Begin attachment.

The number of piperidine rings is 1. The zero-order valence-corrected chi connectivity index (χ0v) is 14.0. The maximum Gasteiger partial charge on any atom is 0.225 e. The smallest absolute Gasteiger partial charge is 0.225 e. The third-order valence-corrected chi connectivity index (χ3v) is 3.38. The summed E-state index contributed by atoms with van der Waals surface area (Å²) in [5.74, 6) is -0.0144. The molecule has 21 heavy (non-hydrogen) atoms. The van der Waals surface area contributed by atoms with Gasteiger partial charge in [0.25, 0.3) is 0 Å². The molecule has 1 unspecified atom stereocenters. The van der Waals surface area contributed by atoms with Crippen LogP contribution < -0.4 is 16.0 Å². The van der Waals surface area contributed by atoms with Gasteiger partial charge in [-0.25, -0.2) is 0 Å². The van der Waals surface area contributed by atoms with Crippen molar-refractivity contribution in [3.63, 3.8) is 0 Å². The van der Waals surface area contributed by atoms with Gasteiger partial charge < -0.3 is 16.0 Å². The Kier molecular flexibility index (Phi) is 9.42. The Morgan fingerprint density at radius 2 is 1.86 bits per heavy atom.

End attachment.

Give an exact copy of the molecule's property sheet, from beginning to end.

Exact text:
The number of piperidine rings is 1. The zero-order valence-corrected chi connectivity index (χ0v) is 14.0. The maximum Gasteiger partial charge on any atom is 0.225 e. The smallest absolute Gasteiger partial charge is 0.225 e. The third-order valence-corrected chi connectivity index (χ3v) is 3.38. The summed E-state index contributed by atoms with van der Waals surface area (Å²) in [5.74, 6) is -0.0144. The molecule has 21 heavy (non-hydrogen) atoms. The van der Waals surface area contributed by atoms with Gasteiger partial charge in [0.25, 0.3) is 0 Å². The molecule has 1 unspecified atom stereocenters. The van der Waals surface area contributed by atoms with Crippen LogP contribution < -0.4 is 16.0 Å². The van der Waals surface area contributed by atoms with Gasteiger partial charge in [-0.25, -0.2) is 0 Å². The van der Waals surface area contributed by atoms with Crippen molar-refractivity contribution in [3.63, 3.8) is 0 Å². The van der Waals surface area contributed by atoms with Gasteiger partial charge < -0.3 is 16.0 Å². The Kier molecular flexibility index (Phi) is 9.42. The Morgan fingerprint density at radius 2 is 1.86 bits per heavy atom.